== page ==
Online Buzz: Spousal Family Caregivers
For many couples, the "in sickness and in health" marriage vow plays out later in life with one of the spouses caring for the other. Perhaps an older spouse faces a chronic medical condition like Alzheimer's or Parkinson's disease or is recovering from a stroke or undergoing cancer treatment. Whenever an elderly husband or wife takes on a greater care role for the other spouse, a number of physical, emotional and financial challenges can occur.
Studies have shown that the health of spousal caregivers is at risk when caring for their partner. The stress of caregiving increases the occurrence of depression and anxiety and lowers the immune system. A 2005 health insurance study found that caregivers of all ages exhibited chronic health conditions, including diabetes, cancer and heart disease, nearly twice as often as non-caregivers (45 percent vs. 24 percent).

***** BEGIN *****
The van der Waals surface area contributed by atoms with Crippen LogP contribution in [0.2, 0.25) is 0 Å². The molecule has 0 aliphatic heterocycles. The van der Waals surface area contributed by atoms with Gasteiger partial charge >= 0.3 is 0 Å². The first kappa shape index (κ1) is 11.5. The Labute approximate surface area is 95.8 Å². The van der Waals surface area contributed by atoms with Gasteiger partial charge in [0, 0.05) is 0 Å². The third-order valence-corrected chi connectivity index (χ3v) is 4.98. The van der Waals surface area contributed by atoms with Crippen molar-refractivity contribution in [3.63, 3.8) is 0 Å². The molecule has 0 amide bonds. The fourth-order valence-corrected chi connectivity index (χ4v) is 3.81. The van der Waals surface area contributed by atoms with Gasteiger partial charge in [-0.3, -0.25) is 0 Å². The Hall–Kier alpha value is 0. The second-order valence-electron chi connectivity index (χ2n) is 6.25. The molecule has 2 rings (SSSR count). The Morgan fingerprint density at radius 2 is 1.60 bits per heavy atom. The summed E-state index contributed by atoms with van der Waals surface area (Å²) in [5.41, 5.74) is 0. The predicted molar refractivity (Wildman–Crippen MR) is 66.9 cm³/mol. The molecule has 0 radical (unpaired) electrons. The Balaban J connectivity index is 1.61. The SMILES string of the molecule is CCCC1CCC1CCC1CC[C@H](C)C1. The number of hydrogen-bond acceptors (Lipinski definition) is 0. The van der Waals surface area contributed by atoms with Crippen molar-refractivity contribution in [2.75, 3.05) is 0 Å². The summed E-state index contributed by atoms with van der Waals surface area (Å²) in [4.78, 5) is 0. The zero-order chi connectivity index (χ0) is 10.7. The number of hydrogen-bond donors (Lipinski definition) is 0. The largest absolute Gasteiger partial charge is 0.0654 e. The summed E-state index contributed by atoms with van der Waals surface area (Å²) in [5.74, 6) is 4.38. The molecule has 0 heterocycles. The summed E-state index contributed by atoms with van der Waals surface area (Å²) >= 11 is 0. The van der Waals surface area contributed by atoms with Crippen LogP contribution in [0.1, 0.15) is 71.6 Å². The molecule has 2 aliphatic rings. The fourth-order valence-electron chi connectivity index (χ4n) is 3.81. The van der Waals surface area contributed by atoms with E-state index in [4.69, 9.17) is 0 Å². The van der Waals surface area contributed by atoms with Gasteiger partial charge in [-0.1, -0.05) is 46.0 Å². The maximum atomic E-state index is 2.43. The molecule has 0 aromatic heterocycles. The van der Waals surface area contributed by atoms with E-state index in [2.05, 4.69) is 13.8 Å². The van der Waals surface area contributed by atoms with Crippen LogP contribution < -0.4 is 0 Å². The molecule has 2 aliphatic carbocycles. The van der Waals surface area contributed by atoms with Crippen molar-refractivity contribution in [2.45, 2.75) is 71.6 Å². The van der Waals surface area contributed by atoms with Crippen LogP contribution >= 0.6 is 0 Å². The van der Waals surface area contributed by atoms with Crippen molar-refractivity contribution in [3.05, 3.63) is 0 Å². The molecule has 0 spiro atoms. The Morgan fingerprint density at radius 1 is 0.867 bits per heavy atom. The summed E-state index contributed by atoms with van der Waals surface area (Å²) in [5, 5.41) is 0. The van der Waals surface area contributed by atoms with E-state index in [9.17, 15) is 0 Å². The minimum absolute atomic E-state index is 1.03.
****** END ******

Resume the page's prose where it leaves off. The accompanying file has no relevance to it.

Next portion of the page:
Older caregiving spouses are often hesitant to let adult children or others help because they don't want their children to see their parent in a diminished state, or they hope to protect their partner's dignity. But to ensure the well-being of both older spouses, it is important to recognize caregiving obstacles upfront and enlist adequate help throughout the caregiving process.
|Learn about resources that can provide support for spousal family caregivers on the Right at Home blog, where you will always find the latest information about family caregiving and home care.||
For information on topics related to home care and healthcare, visit our Home Care and Healthcare Advocacy group on LinkedIn.